Monday, January 23, 2023

An intutive counterexample to the axiom of choice

Time for some hard-core geeking-out.

This comment on HN by /u/jiggawatts struck me as a brilliant idea: it's an intuitive counter-example to the axiom of choice, which seem intuitively obvious, but leads to weird results like the Banach-Tarski paradox.

For those of you who are not hard-core geeks, the axiom of choice says (more or less) that if you are given a collection of non-empty sets, you can choose a member from each of those sets.  That seems eminently plausible.  How could it possibly not be true?

Here's how: consider the set of numbers that cannot be described using any finite collection of symbols.  Such numbers must exist because there are only a countably infinite number of numbers that can be described using a finite collection of symbols, but there are an uncountably infinite number of real numbers.  So not only are there numbers that cannot be described using a finite number of symbols, there are vastly more of these than numbers that can be so described.

And yet... how would you describe such a number?  By definition it is not possible!  And so it is not at all clear (at least not to me) what it would even mean to "choose" a number from this set.

This is, of course, not a proof that the axiom of choice is wrong.  It's an axiom.  It can't be wrong.  But it is a good example for casting doubt in its intuitive plausibility, and that feels like progress to me.


Unknown said...

I wonder if such a set really can exist.

First, an element that cannot be described by using _any_ finite collection of symbols might not exist. The number of finite collections of symbols is not neccesarity countable (symbols themselves are not really countable: if a symbol is e.g. a trace of a pen on paper, it's a curve in 2D space).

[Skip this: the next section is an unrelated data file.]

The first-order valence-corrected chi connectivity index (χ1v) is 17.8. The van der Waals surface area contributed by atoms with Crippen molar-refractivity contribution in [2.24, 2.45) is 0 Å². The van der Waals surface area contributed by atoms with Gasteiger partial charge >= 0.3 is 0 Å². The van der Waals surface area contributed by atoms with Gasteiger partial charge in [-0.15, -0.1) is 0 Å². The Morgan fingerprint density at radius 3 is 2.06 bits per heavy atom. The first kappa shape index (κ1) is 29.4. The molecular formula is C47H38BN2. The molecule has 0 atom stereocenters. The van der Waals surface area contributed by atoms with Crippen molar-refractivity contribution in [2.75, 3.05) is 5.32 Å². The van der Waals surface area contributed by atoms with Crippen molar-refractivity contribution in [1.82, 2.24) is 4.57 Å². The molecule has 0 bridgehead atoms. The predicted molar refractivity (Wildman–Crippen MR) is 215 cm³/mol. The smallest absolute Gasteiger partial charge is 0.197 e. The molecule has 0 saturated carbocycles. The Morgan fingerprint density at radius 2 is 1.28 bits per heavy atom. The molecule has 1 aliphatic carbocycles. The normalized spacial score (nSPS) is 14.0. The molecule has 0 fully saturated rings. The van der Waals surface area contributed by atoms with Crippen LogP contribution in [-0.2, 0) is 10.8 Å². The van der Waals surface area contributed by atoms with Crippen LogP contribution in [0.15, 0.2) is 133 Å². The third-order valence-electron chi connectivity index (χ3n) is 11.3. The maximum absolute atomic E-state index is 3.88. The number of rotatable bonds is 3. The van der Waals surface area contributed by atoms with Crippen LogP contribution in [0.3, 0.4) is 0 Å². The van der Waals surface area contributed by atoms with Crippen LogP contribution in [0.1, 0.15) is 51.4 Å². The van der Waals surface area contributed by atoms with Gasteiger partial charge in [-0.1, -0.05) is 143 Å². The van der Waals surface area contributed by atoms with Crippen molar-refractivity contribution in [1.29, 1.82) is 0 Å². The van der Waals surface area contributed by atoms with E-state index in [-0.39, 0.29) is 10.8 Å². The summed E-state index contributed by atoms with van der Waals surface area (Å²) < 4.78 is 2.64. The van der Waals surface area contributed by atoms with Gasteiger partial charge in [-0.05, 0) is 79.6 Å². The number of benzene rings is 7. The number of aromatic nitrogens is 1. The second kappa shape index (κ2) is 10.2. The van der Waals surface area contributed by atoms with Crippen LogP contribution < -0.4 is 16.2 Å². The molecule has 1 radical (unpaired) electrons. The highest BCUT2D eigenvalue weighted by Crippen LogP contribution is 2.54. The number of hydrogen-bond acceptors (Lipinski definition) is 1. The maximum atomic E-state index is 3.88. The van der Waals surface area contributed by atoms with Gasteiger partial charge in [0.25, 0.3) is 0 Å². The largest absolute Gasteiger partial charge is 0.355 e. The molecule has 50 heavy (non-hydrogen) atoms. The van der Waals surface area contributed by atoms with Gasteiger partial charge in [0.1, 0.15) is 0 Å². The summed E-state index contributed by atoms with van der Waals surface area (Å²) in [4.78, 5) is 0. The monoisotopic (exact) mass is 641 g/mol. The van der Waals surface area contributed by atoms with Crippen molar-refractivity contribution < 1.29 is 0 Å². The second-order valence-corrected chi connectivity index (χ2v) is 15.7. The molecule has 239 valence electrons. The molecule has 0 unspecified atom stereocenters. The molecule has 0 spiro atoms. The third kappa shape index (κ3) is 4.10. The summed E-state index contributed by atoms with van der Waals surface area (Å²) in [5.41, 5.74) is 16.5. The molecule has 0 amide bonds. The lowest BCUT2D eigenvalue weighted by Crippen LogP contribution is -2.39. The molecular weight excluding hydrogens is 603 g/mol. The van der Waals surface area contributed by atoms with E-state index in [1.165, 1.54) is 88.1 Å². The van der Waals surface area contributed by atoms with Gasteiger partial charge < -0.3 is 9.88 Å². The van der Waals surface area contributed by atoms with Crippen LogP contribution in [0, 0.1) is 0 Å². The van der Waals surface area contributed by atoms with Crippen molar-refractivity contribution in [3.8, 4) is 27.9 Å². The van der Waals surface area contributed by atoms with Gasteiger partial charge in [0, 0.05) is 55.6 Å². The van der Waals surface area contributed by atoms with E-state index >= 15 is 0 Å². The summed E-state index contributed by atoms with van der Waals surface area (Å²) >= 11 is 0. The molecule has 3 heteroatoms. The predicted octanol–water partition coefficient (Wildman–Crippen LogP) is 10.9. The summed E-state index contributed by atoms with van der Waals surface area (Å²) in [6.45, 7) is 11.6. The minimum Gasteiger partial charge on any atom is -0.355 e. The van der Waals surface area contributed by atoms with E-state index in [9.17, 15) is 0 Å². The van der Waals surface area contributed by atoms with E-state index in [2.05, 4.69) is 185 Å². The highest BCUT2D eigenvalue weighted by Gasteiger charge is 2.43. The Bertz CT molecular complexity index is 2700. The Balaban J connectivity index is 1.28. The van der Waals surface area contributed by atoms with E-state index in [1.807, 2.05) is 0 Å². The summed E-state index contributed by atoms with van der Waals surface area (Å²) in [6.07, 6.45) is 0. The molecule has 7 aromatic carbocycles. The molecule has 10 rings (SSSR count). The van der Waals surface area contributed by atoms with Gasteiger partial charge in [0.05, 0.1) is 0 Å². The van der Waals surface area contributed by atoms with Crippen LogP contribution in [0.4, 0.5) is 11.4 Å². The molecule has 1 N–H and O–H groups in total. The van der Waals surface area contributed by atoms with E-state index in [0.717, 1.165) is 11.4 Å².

Second, if we can denote the set of these undescribable elements with a symbol, then we can probably agree on a notation for a specific element from this set (a_1), thus creating a paradox. But if thus the set itself can not be noted, then we probably cannot use a collection of non-empty sets including this set, because we'll not be able to write that one down, and thus we won't be able to use the axiom of choice :)

Kaa1el said...

I assume by "description" it means the "definable set" ( or "definable number" ( in model theory using some finitary language like FOL. So they have explicit definition in mathematics. It is a countable set by definition, however it is only "countable" under the context of ZFC, which means, by FOL or similar deduction system, there is no deduction of the form ZFC |- exists a 1-1 mapping from N to R-{definable numbers}. On the other hand, it is conservative to have a countable transitive model (ctm) of ZFC (M |= ZFC, and |M| <= |N|), such M |= not exists a 1-1 mapping from N to R-{definable numbers}, but you can construct a 1-1 mapping between N with the relativization of R-{definable numbers} in M (probably with the help of AC).